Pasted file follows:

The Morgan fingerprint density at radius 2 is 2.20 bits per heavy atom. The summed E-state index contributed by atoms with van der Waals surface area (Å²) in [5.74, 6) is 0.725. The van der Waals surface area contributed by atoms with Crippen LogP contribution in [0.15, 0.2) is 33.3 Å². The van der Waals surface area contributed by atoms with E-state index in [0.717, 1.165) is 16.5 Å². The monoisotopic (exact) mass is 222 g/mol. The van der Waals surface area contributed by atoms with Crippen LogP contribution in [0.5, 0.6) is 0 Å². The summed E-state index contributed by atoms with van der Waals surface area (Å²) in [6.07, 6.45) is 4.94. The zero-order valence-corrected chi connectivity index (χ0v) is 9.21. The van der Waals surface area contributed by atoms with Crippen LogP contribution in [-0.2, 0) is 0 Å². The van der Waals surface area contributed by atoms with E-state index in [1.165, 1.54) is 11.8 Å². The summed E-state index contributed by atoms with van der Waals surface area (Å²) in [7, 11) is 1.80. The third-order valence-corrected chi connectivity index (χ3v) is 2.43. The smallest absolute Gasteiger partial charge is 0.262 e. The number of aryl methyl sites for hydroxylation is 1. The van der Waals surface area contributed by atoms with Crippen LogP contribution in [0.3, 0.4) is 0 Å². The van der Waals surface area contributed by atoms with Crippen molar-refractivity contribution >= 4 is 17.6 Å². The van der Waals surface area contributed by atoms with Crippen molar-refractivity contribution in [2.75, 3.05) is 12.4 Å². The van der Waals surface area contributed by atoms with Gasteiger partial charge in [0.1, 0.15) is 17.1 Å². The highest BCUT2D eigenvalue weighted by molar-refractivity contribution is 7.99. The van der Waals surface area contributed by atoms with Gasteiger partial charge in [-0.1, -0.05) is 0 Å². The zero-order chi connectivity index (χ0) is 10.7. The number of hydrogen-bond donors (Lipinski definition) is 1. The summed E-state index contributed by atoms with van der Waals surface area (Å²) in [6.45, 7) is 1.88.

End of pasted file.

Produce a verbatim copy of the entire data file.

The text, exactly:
The Morgan fingerprint density at radius 2 is 2.20 bits per heavy atom. The summed E-state index contributed by atoms with van der Waals surface area (Å²) in [5.74, 6) is 0.725. The van der Waals surface area contributed by atoms with Crippen LogP contribution in [0.15, 0.2) is 33.3 Å². The van der Waals surface area contributed by atoms with E-state index in [0.717, 1.165) is 16.5 Å². The monoisotopic (exact) mass is 222 g/mol. The van der Waals surface area contributed by atoms with Crippen LogP contribution in [0.5, 0.6) is 0 Å². The summed E-state index contributed by atoms with van der Waals surface area (Å²) in [6.07, 6.45) is 4.94. The zero-order valence-corrected chi connectivity index (χ0v) is 9.21. The van der Waals surface area contributed by atoms with Crippen LogP contribution in [-0.2, 0) is 0 Å². The van der Waals surface area contributed by atoms with E-state index in [1.165, 1.54) is 11.8 Å². The summed E-state index contributed by atoms with van der Waals surface area (Å²) in [7, 11) is 1.80. The third-order valence-corrected chi connectivity index (χ3v) is 2.43. The smallest absolute Gasteiger partial charge is 0.262 e. The number of aryl methyl sites for hydroxylation is 1. The van der Waals surface area contributed by atoms with Crippen LogP contribution in [0.3, 0.4) is 0 Å². The van der Waals surface area contributed by atoms with Crippen molar-refractivity contribution >= 4 is 17.6 Å². The van der Waals surface area contributed by atoms with Crippen molar-refractivity contribution in [2.75, 3.05) is 12.4 Å². The van der Waals surface area contributed by atoms with Gasteiger partial charge in [0.1, 0.15) is 17.1 Å². The highest BCUT2D eigenvalue weighted by molar-refractivity contribution is 7.99. The van der Waals surface area contributed by atoms with Gasteiger partial charge in [-0.1, -0.05) is 0 Å². The zero-order chi connectivity index (χ0) is 10.7. The number of hydrogen-bond donors (Lipinski definition) is 1. The summed E-state index contributed by atoms with van der Waals surface area (Å²) in [6.45, 7) is 1.88.